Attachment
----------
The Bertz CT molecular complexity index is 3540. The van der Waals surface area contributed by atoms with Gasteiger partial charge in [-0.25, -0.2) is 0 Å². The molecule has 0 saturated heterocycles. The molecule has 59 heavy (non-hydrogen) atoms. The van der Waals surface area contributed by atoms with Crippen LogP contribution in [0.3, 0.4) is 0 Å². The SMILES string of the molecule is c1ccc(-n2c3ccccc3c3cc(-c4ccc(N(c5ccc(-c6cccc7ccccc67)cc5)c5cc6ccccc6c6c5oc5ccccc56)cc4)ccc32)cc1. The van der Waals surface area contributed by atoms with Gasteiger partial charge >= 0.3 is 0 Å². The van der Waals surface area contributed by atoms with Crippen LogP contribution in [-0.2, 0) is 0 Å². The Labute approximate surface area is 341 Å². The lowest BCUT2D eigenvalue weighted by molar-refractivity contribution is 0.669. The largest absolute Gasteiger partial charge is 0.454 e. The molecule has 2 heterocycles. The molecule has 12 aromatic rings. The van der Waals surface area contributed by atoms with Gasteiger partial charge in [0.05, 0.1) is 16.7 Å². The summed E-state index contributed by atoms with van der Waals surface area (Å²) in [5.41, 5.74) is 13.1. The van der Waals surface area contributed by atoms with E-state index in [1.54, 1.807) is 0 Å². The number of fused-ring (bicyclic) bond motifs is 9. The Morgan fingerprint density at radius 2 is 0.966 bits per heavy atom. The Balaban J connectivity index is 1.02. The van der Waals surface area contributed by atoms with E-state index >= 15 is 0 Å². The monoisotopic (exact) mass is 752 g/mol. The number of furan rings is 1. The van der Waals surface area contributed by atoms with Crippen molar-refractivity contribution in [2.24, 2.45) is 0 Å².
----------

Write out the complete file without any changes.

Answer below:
The Bertz CT molecular complexity index is 3540. The van der Waals surface area contributed by atoms with Gasteiger partial charge in [-0.25, -0.2) is 0 Å². The molecule has 0 saturated heterocycles. The molecule has 59 heavy (non-hydrogen) atoms. The van der Waals surface area contributed by atoms with Crippen LogP contribution in [0.3, 0.4) is 0 Å². The SMILES string of the molecule is c1ccc(-n2c3ccccc3c3cc(-c4ccc(N(c5ccc(-c6cccc7ccccc67)cc5)c5cc6ccccc6c6c5oc5ccccc56)cc4)ccc32)cc1. The van der Waals surface area contributed by atoms with Gasteiger partial charge >= 0.3 is 0 Å². The van der Waals surface area contributed by atoms with Crippen LogP contribution in [-0.2, 0) is 0 Å². The Labute approximate surface area is 341 Å². The lowest BCUT2D eigenvalue weighted by molar-refractivity contribution is 0.669. The largest absolute Gasteiger partial charge is 0.454 e. The molecule has 2 heterocycles. The molecule has 12 aromatic rings. The van der Waals surface area contributed by atoms with Gasteiger partial charge in [0.05, 0.1) is 16.7 Å². The summed E-state index contributed by atoms with van der Waals surface area (Å²) in [5.41, 5.74) is 13.1. The van der Waals surface area contributed by atoms with E-state index in [1.54, 1.807) is 0 Å². The number of fused-ring (bicyclic) bond motifs is 9. The Morgan fingerprint density at radius 2 is 0.966 bits per heavy atom. The Balaban J connectivity index is 1.02. The van der Waals surface area contributed by atoms with E-state index >= 15 is 0 Å². The monoisotopic (exact) mass is 752 g/mol. The number of furan rings is 1. The van der Waals surface area contributed by atoms with Crippen molar-refractivity contribution in [2.24, 2.45) is 0 Å².